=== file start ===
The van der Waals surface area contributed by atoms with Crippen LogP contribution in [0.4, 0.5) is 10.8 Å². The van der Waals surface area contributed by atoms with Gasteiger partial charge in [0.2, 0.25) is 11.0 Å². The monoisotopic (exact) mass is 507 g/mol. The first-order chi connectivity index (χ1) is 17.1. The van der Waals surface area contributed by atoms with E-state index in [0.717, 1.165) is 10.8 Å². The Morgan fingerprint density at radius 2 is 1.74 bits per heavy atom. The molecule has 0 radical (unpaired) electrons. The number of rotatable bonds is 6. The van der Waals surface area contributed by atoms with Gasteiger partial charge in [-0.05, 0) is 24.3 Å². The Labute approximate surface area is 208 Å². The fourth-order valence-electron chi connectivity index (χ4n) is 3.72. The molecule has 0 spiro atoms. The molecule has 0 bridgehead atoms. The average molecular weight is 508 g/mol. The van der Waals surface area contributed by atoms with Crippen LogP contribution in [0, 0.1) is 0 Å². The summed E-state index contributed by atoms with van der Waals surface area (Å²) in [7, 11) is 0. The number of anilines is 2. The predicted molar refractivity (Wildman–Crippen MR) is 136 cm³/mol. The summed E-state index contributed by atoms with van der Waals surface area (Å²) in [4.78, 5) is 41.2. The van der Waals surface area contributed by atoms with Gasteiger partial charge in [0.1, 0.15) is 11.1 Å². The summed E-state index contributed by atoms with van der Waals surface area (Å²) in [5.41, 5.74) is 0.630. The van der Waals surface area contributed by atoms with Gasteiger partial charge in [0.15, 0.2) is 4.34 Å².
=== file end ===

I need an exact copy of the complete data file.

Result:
The van der Waals surface area contributed by atoms with Crippen LogP contribution in [0.4, 0.5) is 10.8 Å². The van der Waals surface area contributed by atoms with Gasteiger partial charge in [0.2, 0.25) is 11.0 Å². The monoisotopic (exact) mass is 507 g/mol. The first-order chi connectivity index (χ1) is 17.1. The van der Waals surface area contributed by atoms with E-state index in [0.717, 1.165) is 10.8 Å². The Morgan fingerprint density at radius 2 is 1.74 bits per heavy atom. The molecule has 0 radical (unpaired) electrons. The number of rotatable bonds is 6. The van der Waals surface area contributed by atoms with Gasteiger partial charge in [-0.05, 0) is 24.3 Å². The Labute approximate surface area is 208 Å². The fourth-order valence-electron chi connectivity index (χ4n) is 3.72. The molecule has 0 spiro atoms. The molecule has 0 bridgehead atoms. The average molecular weight is 508 g/mol. The van der Waals surface area contributed by atoms with Crippen LogP contribution in [0, 0.1) is 0 Å². The summed E-state index contributed by atoms with van der Waals surface area (Å²) in [7, 11) is 0. The number of anilines is 2. The predicted molar refractivity (Wildman–Crippen MR) is 136 cm³/mol. The summed E-state index contributed by atoms with van der Waals surface area (Å²) in [4.78, 5) is 41.2. The van der Waals surface area contributed by atoms with Gasteiger partial charge in [0.1, 0.15) is 11.1 Å². The summed E-state index contributed by atoms with van der Waals surface area (Å²) in [5.41, 5.74) is 0.630. The van der Waals surface area contributed by atoms with Gasteiger partial charge in [0.15, 0.2) is 4.34 Å².